I love music that plays somewhere in that glitterball-lit realm between disco, house, dub, funk, rock 'n roll, and pop. This site will host mixes I've made and songs I like that dance across the genres. Let me know what you think. And if you've got a party or night you'd like moving to this sound, drop me a line on rorychallands (at) gmail (dot) com.

Back In A Bit

Sheesh! Not only have I not posted for a bloody age, but I'm about to sod off without doing what I intended. I've been meaning (and trying) to make a new mix for about a month. But somehow it hasn't gelled. The mojo has gone AWOL.

The mix was meant to be taken out to the Nevada desert to gift to wild-eyed hippies at Burning Man. And also, of course, to be given to you lot. Turns out I'll have to think of something else to placate the dusty and unwashed Freaks of the Playa. For you guys, I've got some tunes I've been listening to a lot recently.

Jamie Principle's Waiting on my Angel is one of those 'possibly the first house tune ever' kind of records. It's got a wonderful sense of alchemy to it. Glacial European new-wave has been melded with the campness of Prince for sweaty, outcast disco dancers in a basement on the wrong side of the tracks. But that's the beauty of the genesis of house. Circa 1984 it was being played off tape by Ron Hardy at the legendary Music Box in Chicago. It finally made it onto vinyl in 1985, with production by Frankie Knuckles. The two of them would storm on to make more bona fide early house classics like Your Love, and the totally filthy Baby Wants To Ride.

I don't know much about Fern Kinney. The Mississippi soul singer had settled down as a housewife before a disco comeback at the end of the 70s. Baby, Let Me Kiss You is off her 1979 album, Groove Me. It's in the same camp as Donna Summer's I Feel Love, and Blondie's Rapture - though there's a more sexual playfulness here. It's gloriously bubbly electronic disco which flirts with you mercilessly, like the school tease. You can find it on the superb Balearic compilation Down To The Sea And Back - which is well worth buying.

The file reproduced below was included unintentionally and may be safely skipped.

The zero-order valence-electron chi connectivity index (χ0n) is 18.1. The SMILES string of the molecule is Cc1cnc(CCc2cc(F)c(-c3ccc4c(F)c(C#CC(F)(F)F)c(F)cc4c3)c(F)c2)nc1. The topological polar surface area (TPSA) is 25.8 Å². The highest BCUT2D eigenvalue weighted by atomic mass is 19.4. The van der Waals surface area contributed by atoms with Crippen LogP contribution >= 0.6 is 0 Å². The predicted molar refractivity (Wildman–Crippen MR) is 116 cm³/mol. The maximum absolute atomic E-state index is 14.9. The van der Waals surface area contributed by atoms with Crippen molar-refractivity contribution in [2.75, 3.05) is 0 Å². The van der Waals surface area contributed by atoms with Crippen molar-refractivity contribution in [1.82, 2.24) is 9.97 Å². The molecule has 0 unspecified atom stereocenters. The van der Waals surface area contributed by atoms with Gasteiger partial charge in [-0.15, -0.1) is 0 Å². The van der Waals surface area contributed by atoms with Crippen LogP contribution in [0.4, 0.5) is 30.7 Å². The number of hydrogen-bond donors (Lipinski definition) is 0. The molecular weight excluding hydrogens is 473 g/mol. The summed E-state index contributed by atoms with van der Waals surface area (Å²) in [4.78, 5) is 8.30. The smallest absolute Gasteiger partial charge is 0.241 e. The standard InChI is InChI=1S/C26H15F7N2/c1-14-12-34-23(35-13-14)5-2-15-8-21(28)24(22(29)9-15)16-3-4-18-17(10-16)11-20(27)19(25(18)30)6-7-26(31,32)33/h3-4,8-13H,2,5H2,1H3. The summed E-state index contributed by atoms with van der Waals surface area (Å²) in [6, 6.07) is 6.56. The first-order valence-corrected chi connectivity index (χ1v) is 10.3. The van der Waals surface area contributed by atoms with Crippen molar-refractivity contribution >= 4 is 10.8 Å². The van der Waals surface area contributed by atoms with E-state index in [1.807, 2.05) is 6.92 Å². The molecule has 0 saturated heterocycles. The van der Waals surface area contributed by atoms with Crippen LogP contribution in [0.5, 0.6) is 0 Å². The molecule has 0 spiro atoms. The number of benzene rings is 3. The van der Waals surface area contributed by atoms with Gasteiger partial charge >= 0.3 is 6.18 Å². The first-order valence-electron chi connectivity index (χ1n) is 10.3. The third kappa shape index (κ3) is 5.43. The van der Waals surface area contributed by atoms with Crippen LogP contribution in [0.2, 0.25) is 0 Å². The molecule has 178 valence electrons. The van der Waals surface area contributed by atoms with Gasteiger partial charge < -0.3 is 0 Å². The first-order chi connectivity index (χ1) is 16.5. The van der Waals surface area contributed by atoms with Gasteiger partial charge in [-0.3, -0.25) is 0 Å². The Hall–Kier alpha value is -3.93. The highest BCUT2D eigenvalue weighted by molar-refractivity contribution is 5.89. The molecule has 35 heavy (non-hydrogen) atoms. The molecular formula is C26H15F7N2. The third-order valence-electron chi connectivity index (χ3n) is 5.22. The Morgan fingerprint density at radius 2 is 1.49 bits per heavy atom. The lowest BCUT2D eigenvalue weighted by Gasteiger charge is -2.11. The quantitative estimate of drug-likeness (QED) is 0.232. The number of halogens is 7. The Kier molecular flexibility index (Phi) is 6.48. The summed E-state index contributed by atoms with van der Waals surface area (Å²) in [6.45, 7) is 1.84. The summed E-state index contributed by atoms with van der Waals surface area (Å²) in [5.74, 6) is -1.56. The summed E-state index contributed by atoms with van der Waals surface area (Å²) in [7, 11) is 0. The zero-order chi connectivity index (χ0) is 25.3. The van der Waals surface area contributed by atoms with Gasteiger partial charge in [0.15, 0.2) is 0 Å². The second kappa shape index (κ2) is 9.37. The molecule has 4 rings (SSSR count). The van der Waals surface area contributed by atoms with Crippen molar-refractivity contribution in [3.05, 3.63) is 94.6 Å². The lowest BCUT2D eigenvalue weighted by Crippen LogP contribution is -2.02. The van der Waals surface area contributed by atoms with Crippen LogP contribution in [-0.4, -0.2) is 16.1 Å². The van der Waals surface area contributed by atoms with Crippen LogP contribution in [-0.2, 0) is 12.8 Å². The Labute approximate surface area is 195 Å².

Cruisin' is one of those tracks you'd instantly file in the 'I'd rather tempura my own testicles' corner of your brain if someone described it to you. It's the picaresque tale Lucy and Ramona journeying through LA with their friend Sunset Sam. The song is the 1979 disco-rap creation of the ex-Monkee, Michael Nesmith, and it could charitably be ascribed to his 'when will the acid wear off' career stage. That said, there's magic here. It's irresistibly funky, and the video has to be seen to be believed. This way happiness lies... a total leftfield dancefloor bomb.

Anyway, I'm off to the desert for three weeks. I'll have another crack at that mix when I get back. Toodle pip!

1 comment:

Andrew said...

Sweet tune for a quiet Wednesday morning off MBK. Interestingly the word verification on this page is 'submuc', which must mean this tune is beneath dirty. I shall listen to some of your others too...